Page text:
Interest rates are the cost of credit. There is no one interest rate. Rates vary according to the availability of funds and the risk attached to lending for a particular purpose. The home loan mortgage rate is the one that is of significance to investors and is relatively low because the asset securing the loan is a physical, ‘bricks and mortar’ asset.
Interest rates are cyclical
Interest rates go up and they go down in line with the Reserve Bank’s duty to help manage inflation and unemployment. They are ‘tightened’ (upward pressure applied) to control inflationary spending and they are eased to stimulate growth and employment.
Interest rate rises for the investor are not as bad as the media would have you believe. When rates increase less people buy their own homes and more enter the rental market, putting upward pressure on rents. Higher rates mean more tax deductions. The net effect on the bottom line for an investor of a .25% increase or even a whole 1% increase is greatly reduced by the fact that part (32.5%, 37% or 45% + 2% for Medicare) of every dollar in interest you pay is rebated back to you by the ATO.
Don’t forget too that lenders have a ‘qualifying rate’. They work out if you can afford to borrow even if rates rise by 2-3%. They don’t approve loans that are servicing on the current interest rate; they factor in the fact that rates are cyclical. If you get approval, you are truly credit worthy! So, even if rates rise you have the capacity to service debt without undue pressure.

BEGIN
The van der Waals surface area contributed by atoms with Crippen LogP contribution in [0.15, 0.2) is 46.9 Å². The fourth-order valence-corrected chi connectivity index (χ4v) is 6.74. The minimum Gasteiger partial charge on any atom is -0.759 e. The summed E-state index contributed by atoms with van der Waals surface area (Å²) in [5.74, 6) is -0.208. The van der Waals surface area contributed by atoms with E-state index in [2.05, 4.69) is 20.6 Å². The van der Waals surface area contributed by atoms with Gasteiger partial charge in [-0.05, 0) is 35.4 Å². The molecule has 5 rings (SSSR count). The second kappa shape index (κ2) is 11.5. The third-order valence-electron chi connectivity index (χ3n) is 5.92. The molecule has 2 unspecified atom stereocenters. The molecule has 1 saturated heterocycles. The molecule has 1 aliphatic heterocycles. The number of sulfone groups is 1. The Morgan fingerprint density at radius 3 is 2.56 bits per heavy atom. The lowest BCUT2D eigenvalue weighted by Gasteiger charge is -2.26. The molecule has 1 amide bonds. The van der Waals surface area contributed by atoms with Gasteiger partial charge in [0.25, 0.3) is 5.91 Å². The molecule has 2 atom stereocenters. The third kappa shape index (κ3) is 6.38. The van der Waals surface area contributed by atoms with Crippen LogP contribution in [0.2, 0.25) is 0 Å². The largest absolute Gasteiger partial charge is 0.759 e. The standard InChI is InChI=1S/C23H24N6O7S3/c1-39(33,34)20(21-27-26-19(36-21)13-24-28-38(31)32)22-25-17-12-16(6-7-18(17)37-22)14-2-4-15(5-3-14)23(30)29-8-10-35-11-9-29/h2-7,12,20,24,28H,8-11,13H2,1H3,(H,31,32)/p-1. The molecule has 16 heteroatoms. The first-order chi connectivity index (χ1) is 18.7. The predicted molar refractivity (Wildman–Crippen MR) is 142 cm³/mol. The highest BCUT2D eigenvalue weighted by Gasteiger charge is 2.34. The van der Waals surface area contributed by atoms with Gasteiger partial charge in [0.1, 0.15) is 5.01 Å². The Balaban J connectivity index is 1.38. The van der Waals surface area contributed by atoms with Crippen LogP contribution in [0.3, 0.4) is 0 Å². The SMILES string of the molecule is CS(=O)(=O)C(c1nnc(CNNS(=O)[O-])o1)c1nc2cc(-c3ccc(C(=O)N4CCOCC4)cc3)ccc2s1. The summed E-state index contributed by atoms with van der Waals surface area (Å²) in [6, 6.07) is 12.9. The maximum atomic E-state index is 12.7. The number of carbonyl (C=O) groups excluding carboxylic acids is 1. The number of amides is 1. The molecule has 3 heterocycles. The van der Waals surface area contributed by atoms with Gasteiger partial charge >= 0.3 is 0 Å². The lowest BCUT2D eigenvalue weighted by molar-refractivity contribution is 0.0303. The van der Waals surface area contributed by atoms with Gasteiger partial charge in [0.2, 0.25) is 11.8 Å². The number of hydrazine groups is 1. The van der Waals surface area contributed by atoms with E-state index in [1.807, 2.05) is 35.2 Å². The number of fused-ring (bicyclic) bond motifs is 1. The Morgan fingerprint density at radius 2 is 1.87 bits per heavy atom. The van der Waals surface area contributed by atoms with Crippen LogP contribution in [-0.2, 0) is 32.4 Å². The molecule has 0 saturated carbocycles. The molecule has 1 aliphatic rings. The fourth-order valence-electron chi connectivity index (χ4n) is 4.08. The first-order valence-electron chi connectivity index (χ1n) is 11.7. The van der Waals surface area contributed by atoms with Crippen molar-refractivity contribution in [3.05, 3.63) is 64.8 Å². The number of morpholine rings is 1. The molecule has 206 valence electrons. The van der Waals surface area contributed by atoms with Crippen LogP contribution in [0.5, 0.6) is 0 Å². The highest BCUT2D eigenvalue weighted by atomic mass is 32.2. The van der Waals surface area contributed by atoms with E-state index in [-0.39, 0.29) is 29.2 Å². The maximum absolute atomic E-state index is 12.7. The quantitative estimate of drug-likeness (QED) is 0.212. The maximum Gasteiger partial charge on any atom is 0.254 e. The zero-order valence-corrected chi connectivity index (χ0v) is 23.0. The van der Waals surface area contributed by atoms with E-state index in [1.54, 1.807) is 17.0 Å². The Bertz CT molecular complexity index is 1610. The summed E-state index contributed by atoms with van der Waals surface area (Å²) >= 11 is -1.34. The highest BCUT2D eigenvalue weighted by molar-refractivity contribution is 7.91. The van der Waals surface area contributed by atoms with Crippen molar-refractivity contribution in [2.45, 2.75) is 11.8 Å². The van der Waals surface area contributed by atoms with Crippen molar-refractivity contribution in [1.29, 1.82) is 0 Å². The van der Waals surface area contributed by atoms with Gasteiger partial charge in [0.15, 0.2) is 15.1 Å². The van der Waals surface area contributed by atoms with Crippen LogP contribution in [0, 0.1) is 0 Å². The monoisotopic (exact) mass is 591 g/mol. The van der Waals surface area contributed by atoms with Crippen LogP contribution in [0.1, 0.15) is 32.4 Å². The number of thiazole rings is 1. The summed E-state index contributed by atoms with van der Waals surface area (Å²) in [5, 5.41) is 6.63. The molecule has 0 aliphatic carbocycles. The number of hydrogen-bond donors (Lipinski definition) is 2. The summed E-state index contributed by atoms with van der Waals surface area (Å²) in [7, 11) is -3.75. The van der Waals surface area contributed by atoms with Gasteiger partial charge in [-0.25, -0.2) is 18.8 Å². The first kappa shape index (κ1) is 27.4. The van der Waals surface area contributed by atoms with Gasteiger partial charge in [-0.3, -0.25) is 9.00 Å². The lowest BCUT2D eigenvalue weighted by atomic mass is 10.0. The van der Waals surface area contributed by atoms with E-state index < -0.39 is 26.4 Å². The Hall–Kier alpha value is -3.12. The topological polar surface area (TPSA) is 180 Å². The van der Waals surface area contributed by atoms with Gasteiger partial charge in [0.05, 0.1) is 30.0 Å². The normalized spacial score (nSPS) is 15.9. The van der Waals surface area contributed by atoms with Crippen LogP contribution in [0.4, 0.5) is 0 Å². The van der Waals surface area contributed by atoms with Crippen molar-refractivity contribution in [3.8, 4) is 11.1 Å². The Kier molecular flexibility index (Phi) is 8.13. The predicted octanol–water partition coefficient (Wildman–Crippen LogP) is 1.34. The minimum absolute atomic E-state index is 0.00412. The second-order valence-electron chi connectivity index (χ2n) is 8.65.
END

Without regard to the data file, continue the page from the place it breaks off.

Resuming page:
When considering finance options the best lender is the one who will do the deal for you! Some promise low rates but bring in valuations short of the package price, forcing you to contribute more. It’s their unofficial way of securing themselves. Insisting on saving .25% on a $300,000 loan over 10 years = $7,500. But, if that lender is notorious for conservative valuations or is too slow and won’t allow the deal to ‘work’, as an investor you may potentially forgo capital gain for 10 years, traditionally 7.2%pa or in this case $300,000 profit!
A variable interest rate fluctuates in line with the Reserve Bank’s Monetary Policy and more recently, the bank’s discretion! For property investors a variable rate loan is usually the most appropriate.
A fixed rate is set for the term of the loan. If borrowers can pick the bottom of the market, this can be a beneficial strategy.